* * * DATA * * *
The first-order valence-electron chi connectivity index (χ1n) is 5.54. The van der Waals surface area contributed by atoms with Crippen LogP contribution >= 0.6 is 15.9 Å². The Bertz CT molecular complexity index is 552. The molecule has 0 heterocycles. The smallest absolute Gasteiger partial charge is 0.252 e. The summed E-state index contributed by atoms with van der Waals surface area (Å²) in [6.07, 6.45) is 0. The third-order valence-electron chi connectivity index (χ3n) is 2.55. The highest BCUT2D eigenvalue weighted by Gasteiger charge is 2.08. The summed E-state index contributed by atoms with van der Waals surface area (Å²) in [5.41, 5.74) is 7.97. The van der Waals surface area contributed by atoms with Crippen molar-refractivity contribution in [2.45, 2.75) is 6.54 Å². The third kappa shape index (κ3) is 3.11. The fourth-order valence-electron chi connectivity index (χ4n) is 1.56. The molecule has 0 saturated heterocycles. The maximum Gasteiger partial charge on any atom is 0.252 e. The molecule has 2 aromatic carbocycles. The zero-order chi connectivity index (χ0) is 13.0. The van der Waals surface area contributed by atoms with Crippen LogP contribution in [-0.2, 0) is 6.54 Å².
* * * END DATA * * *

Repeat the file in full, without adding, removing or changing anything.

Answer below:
The first-order valence-electron chi connectivity index (χ1n) is 5.54. The van der Waals surface area contributed by atoms with Crippen LogP contribution >= 0.6 is 15.9 Å². The Bertz CT molecular complexity index is 552. The molecule has 0 heterocycles. The smallest absolute Gasteiger partial charge is 0.252 e. The summed E-state index contributed by atoms with van der Waals surface area (Å²) in [6.07, 6.45) is 0. The third-order valence-electron chi connectivity index (χ3n) is 2.55. The highest BCUT2D eigenvalue weighted by Gasteiger charge is 2.08. The summed E-state index contributed by atoms with van der Waals surface area (Å²) in [5.41, 5.74) is 7.97. The van der Waals surface area contributed by atoms with Crippen molar-refractivity contribution in [2.45, 2.75) is 6.54 Å². The third kappa shape index (κ3) is 3.11. The fourth-order valence-electron chi connectivity index (χ4n) is 1.56. The molecule has 0 saturated heterocycles. The maximum Gasteiger partial charge on any atom is 0.252 e. The molecule has 2 aromatic carbocycles. The zero-order chi connectivity index (χ0) is 13.0. The van der Waals surface area contributed by atoms with Crippen LogP contribution in [-0.2, 0) is 6.54 Å².